The good news is that the Southern Hemisphere is warming up, the bike parks are opening and days will soon be longer. The rest of us, not so much - unless you live in Phoenix, Arizona, which is really a Summer time-share resort built by Satan for his chosen minions. So, let's raise a glass to Winter lunch rides at Pivot Cycles and then get this show on the road.
November was a surprisingly good month for small, high-end bike makers. International racing got a boost from a German automotive giant, and we discovered a crop of kids who may be the next wave of Rampage competitors. There were some unhappy moments as well, but I'm getting ahead of the story. So, I offer you, the highs and lows of November, 2017.
"Grompage" kid's competition staged on old Rampage site.
The idea was to invite a bunch of pre-teen riders, who have skills to watch the Red Bull Rampage, and afterwards, attend an underground freeride gathering staged at the old Rampage site. Ranging from six to ten years old, Weston Lloyd, twins Luke and Alex Mallen, Finley Kirchenmann, Fred Lariviere and Boston Bryant competed in Mountain Ranks "Fanpage" and whip off competition. Mountain Ranks is an active lifestyle clothing company out of Park City, Utah that has staged the event there for a number of years. The young riders loved it. While they were showing off their skills
, they got to hang with the likes of Aaron Chase, Andreu Lacondeguy, and Cody Kelley, who showed up to jump with the lads. Prizes were given out to any kid who sent it... large or small.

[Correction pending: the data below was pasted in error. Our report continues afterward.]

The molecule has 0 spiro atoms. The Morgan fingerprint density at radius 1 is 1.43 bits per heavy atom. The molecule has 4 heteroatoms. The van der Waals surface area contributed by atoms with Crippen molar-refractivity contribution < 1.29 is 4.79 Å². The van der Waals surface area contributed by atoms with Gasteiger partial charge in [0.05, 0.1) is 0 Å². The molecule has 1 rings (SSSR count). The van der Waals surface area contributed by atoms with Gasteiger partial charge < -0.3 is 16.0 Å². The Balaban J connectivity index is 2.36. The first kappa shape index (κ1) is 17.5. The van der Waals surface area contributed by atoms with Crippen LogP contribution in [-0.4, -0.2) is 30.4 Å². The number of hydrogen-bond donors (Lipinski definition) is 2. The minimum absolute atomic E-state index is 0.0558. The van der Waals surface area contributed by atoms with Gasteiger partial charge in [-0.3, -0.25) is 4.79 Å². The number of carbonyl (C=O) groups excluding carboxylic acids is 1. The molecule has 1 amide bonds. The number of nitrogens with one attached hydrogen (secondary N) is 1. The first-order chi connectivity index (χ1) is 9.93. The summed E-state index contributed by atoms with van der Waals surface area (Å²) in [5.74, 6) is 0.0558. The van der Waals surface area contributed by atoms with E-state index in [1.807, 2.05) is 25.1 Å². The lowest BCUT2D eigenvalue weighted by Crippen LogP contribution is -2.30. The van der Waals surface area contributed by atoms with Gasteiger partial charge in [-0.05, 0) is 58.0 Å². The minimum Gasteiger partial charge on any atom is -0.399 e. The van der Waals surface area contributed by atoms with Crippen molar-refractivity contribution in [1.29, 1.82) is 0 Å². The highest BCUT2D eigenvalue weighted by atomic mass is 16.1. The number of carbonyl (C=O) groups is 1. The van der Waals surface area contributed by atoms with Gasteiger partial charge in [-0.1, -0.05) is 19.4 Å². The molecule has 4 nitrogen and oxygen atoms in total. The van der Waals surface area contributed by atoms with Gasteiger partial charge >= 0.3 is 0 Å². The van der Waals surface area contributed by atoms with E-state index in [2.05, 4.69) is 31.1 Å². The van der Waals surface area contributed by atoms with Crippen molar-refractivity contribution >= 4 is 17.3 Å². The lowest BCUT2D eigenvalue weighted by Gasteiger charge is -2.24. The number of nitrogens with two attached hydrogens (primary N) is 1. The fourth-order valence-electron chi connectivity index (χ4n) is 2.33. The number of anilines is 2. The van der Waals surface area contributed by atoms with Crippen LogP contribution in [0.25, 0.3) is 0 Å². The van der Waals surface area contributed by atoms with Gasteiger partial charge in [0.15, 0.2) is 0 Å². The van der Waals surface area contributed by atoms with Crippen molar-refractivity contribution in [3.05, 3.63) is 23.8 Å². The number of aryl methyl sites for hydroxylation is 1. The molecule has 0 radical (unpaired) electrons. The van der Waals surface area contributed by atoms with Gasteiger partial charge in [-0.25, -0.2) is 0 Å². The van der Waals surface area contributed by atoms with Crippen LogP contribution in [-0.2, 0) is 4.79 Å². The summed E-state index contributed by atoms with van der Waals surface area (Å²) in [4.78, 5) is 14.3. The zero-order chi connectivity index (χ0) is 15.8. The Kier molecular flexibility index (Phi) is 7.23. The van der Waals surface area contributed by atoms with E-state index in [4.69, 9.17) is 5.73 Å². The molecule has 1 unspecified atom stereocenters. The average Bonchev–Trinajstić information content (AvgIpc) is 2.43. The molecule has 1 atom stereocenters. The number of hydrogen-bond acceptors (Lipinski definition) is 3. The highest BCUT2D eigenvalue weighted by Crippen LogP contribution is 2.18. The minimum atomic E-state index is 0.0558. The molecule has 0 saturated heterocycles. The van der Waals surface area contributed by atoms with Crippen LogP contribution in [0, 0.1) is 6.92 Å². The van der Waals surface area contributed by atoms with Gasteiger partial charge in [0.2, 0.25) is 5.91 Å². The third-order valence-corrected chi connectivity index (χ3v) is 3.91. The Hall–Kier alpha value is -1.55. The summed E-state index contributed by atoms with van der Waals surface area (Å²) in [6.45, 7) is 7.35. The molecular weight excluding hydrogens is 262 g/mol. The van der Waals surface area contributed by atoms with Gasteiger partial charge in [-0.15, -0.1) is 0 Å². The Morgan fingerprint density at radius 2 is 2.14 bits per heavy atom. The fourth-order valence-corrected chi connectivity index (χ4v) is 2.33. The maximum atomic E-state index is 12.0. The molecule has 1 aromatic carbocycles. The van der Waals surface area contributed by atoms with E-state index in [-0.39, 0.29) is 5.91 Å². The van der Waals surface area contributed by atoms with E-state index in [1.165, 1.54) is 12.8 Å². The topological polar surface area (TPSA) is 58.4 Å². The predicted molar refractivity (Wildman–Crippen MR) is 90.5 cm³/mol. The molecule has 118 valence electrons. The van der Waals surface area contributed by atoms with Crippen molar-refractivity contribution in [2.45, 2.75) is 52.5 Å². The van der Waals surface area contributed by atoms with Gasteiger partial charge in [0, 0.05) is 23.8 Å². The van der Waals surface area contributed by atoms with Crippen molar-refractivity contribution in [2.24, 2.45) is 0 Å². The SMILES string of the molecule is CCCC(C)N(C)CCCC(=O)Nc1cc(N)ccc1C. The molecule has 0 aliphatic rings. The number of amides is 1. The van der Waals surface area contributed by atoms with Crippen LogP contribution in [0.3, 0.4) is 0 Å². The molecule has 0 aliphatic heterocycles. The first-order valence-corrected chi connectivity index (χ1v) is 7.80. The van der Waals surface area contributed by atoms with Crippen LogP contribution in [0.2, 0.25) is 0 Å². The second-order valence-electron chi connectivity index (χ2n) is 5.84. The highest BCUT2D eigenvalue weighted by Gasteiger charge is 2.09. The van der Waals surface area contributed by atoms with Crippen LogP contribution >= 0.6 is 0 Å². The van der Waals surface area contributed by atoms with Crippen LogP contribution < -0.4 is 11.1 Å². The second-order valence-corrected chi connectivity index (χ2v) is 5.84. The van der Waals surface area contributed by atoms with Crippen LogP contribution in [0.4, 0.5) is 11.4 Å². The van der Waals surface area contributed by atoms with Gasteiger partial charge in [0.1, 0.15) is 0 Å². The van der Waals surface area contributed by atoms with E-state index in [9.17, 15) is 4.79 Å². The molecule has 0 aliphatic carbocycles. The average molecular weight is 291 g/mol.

Alex Parish throws down during the whip-off competition. - Steve Lloyd photo
Small Bike Brands
Three fresh bike designs debut from boutique builders.
Three of November's most popular tech posts introduced fresh frame designs from Pole in Finland, Deviate from the UK and Eminent, a start-up brand from the USA. PB readers never tire of tech, and this trio definitely delivered the goods:
is the promised savior of the rider-forward geometry pioneer that, after cancelling its first carbon project, published a treatise on the evils of carbon manufacturing and vowed to set things right with planet-friendly aluminum.
is a stunning looking frame that is CNC-machined in their home country from large plates of 7075 T6 aluminum. The frame is is then screwed and glued together in halves, like a plastic airplane model, to produce a strong, lightweight, hollow structure that will be sold unpainted.
Pole's "Machine" CNC-machined aluminum frame concept.
Luckily, aluminum is easily recycled because, after the machining process, I imagine that 99-percent of those aluminum plates ends up as scrap. Pole insisted it was possible to make an aluminum frame with the comparative weight and strength of carbon, so all eyes will be on this prize when it ships in March, 2018.
Deviate's Guide has a 600% range Pinion gearbox, anti-chain-growth idlers, and looks that could kill. - Deviate photo
Nerd Worship peaked on PB when UK bike maker Deviate Cycles